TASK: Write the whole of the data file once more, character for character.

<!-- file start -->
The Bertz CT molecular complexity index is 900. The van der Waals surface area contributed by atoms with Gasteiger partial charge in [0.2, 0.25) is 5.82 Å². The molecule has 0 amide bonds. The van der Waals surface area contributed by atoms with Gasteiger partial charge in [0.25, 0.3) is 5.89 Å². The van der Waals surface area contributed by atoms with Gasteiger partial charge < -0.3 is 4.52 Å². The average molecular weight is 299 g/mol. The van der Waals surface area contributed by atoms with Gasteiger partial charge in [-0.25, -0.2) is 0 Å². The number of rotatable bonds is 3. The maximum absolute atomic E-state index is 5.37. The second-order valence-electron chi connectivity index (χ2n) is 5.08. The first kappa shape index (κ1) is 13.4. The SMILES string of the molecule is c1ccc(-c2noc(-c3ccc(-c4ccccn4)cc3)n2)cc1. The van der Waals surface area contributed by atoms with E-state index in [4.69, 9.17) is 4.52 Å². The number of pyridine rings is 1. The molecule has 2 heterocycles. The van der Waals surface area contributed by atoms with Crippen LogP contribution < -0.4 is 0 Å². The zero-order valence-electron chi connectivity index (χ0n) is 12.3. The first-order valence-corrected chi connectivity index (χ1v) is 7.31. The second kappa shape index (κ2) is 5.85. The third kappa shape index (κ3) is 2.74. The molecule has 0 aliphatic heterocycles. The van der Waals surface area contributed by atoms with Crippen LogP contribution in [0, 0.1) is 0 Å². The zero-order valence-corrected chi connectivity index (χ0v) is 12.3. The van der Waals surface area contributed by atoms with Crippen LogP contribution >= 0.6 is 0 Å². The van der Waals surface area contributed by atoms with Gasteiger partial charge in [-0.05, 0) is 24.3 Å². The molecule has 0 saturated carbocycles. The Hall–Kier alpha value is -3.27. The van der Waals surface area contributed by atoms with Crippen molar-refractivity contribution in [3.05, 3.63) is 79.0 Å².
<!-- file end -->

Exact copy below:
The Bertz CT molecular complexity index is 900. The van der Waals surface area contributed by atoms with Gasteiger partial charge in [0.2, 0.25) is 5.82 Å². The molecule has 0 amide bonds. The van der Waals surface area contributed by atoms with Gasteiger partial charge in [0.25, 0.3) is 5.89 Å². The van der Waals surface area contributed by atoms with Gasteiger partial charge < -0.3 is 4.52 Å². The average molecular weight is 299 g/mol. The van der Waals surface area contributed by atoms with Gasteiger partial charge in [-0.25, -0.2) is 0 Å². The number of rotatable bonds is 3. The maximum absolute atomic E-state index is 5.37. The second-order valence-electron chi connectivity index (χ2n) is 5.08. The first kappa shape index (κ1) is 13.4. The SMILES string of the molecule is c1ccc(-c2noc(-c3ccc(-c4ccccn4)cc3)n2)cc1. The van der Waals surface area contributed by atoms with E-state index in [4.69, 9.17) is 4.52 Å². The number of pyridine rings is 1. The molecule has 2 heterocycles. The van der Waals surface area contributed by atoms with Crippen LogP contribution < -0.4 is 0 Å². The zero-order valence-electron chi connectivity index (χ0n) is 12.3. The first-order valence-corrected chi connectivity index (χ1v) is 7.31. The second kappa shape index (κ2) is 5.85. The third kappa shape index (κ3) is 2.74. The molecule has 0 aliphatic heterocycles. The van der Waals surface area contributed by atoms with Crippen LogP contribution in [0, 0.1) is 0 Å². The zero-order valence-corrected chi connectivity index (χ0v) is 12.3. The van der Waals surface area contributed by atoms with Crippen LogP contribution >= 0.6 is 0 Å². The van der Waals surface area contributed by atoms with Gasteiger partial charge in [-0.05, 0) is 24.3 Å². The molecule has 0 saturated carbocycles. The Hall–Kier alpha value is -3.27. The van der Waals surface area contributed by atoms with Crippen molar-refractivity contribution in [3.05, 3.63) is 79.0 Å².